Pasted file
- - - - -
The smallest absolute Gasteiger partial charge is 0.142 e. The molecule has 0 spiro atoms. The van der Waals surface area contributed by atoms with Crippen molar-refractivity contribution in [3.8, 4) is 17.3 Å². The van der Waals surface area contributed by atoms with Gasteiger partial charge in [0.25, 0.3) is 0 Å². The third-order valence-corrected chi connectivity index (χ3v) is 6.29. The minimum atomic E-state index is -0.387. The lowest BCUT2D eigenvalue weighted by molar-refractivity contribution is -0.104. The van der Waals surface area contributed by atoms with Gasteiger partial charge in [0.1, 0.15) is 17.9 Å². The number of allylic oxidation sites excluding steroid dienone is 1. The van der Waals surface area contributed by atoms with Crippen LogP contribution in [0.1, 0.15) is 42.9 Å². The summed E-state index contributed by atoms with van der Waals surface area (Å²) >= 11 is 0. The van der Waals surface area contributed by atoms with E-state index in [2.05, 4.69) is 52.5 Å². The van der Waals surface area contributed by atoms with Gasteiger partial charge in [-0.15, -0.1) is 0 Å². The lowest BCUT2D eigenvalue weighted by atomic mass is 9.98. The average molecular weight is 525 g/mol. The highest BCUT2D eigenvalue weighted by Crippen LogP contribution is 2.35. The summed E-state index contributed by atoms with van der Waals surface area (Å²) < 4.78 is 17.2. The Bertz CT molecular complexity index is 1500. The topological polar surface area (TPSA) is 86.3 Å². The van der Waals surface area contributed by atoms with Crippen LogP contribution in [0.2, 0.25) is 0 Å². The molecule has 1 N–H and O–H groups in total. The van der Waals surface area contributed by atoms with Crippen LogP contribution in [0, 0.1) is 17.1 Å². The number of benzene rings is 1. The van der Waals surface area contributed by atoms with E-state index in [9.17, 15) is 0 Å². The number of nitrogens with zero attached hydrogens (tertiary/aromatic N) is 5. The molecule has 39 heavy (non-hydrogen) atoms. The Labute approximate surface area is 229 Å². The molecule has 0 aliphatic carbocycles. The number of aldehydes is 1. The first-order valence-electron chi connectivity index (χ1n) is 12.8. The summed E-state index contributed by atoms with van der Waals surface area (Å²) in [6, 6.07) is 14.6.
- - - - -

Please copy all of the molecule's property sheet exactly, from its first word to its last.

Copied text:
The smallest absolute Gasteiger partial charge is 0.142 e. The molecule has 0 spiro atoms. The van der Waals surface area contributed by atoms with Crippen molar-refractivity contribution in [3.8, 4) is 17.3 Å². The van der Waals surface area contributed by atoms with Gasteiger partial charge in [0.25, 0.3) is 0 Å². The third-order valence-corrected chi connectivity index (χ3v) is 6.29. The minimum atomic E-state index is -0.387. The lowest BCUT2D eigenvalue weighted by molar-refractivity contribution is -0.104. The van der Waals surface area contributed by atoms with Gasteiger partial charge in [0.1, 0.15) is 17.9 Å². The number of allylic oxidation sites excluding steroid dienone is 1. The van der Waals surface area contributed by atoms with Crippen LogP contribution in [0.1, 0.15) is 42.9 Å². The summed E-state index contributed by atoms with van der Waals surface area (Å²) >= 11 is 0. The van der Waals surface area contributed by atoms with E-state index in [2.05, 4.69) is 52.5 Å². The van der Waals surface area contributed by atoms with Gasteiger partial charge in [-0.15, -0.1) is 0 Å². The lowest BCUT2D eigenvalue weighted by atomic mass is 9.98. The average molecular weight is 525 g/mol. The highest BCUT2D eigenvalue weighted by Crippen LogP contribution is 2.35. The summed E-state index contributed by atoms with van der Waals surface area (Å²) < 4.78 is 17.2. The Bertz CT molecular complexity index is 1500. The topological polar surface area (TPSA) is 86.3 Å². The van der Waals surface area contributed by atoms with Crippen LogP contribution in [0.2, 0.25) is 0 Å². The molecule has 1 N–H and O–H groups in total. The van der Waals surface area contributed by atoms with Crippen LogP contribution in [0, 0.1) is 17.1 Å². The number of benzene rings is 1. The van der Waals surface area contributed by atoms with E-state index in [9.17, 15) is 0 Å². The number of nitrogens with zero attached hydrogens (tertiary/aromatic N) is 5. The molecule has 39 heavy (non-hydrogen) atoms. The Labute approximate surface area is 229 Å². The molecule has 0 aliphatic carbocycles. The number of aldehydes is 1. The first-order valence-electron chi connectivity index (χ1n) is 12.8. The summed E-state index contributed by atoms with van der Waals surface area (Å²) in [6, 6.07) is 14.6.